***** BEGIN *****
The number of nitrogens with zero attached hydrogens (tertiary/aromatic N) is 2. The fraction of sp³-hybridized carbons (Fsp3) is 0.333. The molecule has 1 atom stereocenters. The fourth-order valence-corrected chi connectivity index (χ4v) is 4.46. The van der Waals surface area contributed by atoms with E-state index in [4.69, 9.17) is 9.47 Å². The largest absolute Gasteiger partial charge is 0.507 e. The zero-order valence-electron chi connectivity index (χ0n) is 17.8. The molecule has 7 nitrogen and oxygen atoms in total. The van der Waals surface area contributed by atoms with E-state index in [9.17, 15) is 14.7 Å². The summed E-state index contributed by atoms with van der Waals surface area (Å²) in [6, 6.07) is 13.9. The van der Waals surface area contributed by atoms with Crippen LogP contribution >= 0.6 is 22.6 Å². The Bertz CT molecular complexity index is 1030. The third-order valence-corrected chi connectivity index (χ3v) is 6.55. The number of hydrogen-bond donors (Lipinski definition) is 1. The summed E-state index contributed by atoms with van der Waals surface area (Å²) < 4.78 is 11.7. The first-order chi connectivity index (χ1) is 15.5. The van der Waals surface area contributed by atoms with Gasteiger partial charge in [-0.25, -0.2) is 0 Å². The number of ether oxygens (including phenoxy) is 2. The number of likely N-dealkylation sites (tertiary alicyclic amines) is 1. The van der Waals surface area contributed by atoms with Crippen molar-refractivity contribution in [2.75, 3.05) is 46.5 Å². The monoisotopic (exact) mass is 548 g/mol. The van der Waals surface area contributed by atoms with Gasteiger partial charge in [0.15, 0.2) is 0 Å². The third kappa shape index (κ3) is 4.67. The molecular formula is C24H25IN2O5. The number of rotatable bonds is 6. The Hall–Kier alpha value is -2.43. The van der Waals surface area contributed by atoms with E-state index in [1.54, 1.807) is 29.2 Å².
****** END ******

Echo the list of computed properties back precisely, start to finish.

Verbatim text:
The number of nitrogens with zero attached hydrogens (tertiary/aromatic N) is 2. The fraction of sp³-hybridized carbons (Fsp3) is 0.333. The molecule has 1 atom stereocenters. The fourth-order valence-corrected chi connectivity index (χ4v) is 4.46. The van der Waals surface area contributed by atoms with E-state index in [4.69, 9.17) is 9.47 Å². The largest absolute Gasteiger partial charge is 0.507 e. The zero-order valence-electron chi connectivity index (χ0n) is 17.8. The molecule has 7 nitrogen and oxygen atoms in total. The van der Waals surface area contributed by atoms with E-state index in [9.17, 15) is 14.7 Å². The summed E-state index contributed by atoms with van der Waals surface area (Å²) in [6, 6.07) is 13.9. The van der Waals surface area contributed by atoms with Crippen LogP contribution >= 0.6 is 22.6 Å². The Bertz CT molecular complexity index is 1030. The third-order valence-corrected chi connectivity index (χ3v) is 6.55. The number of hydrogen-bond donors (Lipinski definition) is 1. The summed E-state index contributed by atoms with van der Waals surface area (Å²) < 4.78 is 11.7. The first-order chi connectivity index (χ1) is 15.5. The van der Waals surface area contributed by atoms with Gasteiger partial charge in [-0.25, -0.2) is 0 Å². The number of ether oxygens (including phenoxy) is 2. The number of likely N-dealkylation sites (tertiary alicyclic amines) is 1. The van der Waals surface area contributed by atoms with Crippen molar-refractivity contribution in [2.75, 3.05) is 46.5 Å². The monoisotopic (exact) mass is 548 g/mol. The van der Waals surface area contributed by atoms with Gasteiger partial charge in [0.15, 0.2) is 0 Å². The third kappa shape index (κ3) is 4.67. The molecular formula is C24H25IN2O5. The number of rotatable bonds is 6. The Hall–Kier alpha value is -2.43. The van der Waals surface area contributed by atoms with E-state index in [1.54, 1.807) is 29.2 Å².